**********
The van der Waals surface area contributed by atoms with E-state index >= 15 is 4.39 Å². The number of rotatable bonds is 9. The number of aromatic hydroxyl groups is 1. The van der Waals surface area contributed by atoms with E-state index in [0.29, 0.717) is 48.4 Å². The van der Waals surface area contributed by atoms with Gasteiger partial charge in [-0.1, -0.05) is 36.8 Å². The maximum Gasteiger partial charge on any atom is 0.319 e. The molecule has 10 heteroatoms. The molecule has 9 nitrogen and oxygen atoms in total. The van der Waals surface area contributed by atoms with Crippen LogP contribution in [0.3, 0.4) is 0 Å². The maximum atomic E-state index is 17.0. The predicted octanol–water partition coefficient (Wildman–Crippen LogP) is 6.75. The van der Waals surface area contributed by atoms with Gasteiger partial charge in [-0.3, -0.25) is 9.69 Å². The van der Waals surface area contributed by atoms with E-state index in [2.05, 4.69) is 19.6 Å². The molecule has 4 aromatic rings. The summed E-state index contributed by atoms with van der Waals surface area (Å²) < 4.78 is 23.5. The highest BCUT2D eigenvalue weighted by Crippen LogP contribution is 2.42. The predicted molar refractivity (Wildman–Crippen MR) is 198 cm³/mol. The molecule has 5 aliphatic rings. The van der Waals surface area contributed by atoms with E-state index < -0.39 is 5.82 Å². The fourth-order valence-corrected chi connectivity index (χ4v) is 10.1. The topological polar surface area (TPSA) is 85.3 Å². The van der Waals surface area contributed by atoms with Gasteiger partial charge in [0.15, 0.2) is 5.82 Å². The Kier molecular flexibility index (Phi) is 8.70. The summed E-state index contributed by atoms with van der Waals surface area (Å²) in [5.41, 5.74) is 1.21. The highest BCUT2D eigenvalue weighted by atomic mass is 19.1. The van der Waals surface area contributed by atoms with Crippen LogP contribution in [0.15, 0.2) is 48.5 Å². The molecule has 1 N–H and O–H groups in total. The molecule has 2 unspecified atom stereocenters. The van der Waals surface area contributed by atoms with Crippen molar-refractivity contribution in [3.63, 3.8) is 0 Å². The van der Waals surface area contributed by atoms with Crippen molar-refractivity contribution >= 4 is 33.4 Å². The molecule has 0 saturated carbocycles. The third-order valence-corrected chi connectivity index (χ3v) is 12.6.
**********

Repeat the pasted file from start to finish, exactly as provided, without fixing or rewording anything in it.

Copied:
The van der Waals surface area contributed by atoms with E-state index >= 15 is 4.39 Å². The number of rotatable bonds is 9. The number of aromatic hydroxyl groups is 1. The van der Waals surface area contributed by atoms with E-state index in [0.29, 0.717) is 48.4 Å². The van der Waals surface area contributed by atoms with Gasteiger partial charge in [-0.1, -0.05) is 36.8 Å². The maximum Gasteiger partial charge on any atom is 0.319 e. The molecule has 10 heteroatoms. The molecule has 9 nitrogen and oxygen atoms in total. The van der Waals surface area contributed by atoms with Crippen LogP contribution in [0.3, 0.4) is 0 Å². The maximum atomic E-state index is 17.0. The predicted octanol–water partition coefficient (Wildman–Crippen LogP) is 6.75. The van der Waals surface area contributed by atoms with Gasteiger partial charge in [-0.3, -0.25) is 9.69 Å². The van der Waals surface area contributed by atoms with E-state index in [2.05, 4.69) is 19.6 Å². The molecule has 4 aromatic rings. The summed E-state index contributed by atoms with van der Waals surface area (Å²) < 4.78 is 23.5. The highest BCUT2D eigenvalue weighted by Crippen LogP contribution is 2.42. The predicted molar refractivity (Wildman–Crippen MR) is 198 cm³/mol. The molecule has 5 aliphatic rings. The van der Waals surface area contributed by atoms with E-state index < -0.39 is 5.82 Å². The fourth-order valence-corrected chi connectivity index (χ4v) is 10.1. The topological polar surface area (TPSA) is 85.3 Å². The van der Waals surface area contributed by atoms with Gasteiger partial charge in [0.15, 0.2) is 5.82 Å². The Kier molecular flexibility index (Phi) is 8.70. The summed E-state index contributed by atoms with van der Waals surface area (Å²) in [5.41, 5.74) is 1.21. The highest BCUT2D eigenvalue weighted by atomic mass is 19.1. The van der Waals surface area contributed by atoms with Crippen LogP contribution in [0.15, 0.2) is 48.5 Å². The molecule has 1 N–H and O–H groups in total. The molecule has 2 unspecified atom stereocenters. The van der Waals surface area contributed by atoms with Crippen molar-refractivity contribution in [3.63, 3.8) is 0 Å². The van der Waals surface area contributed by atoms with Crippen molar-refractivity contribution >= 4 is 33.4 Å². The molecule has 0 saturated carbocycles. The third-order valence-corrected chi connectivity index (χ3v) is 12.6.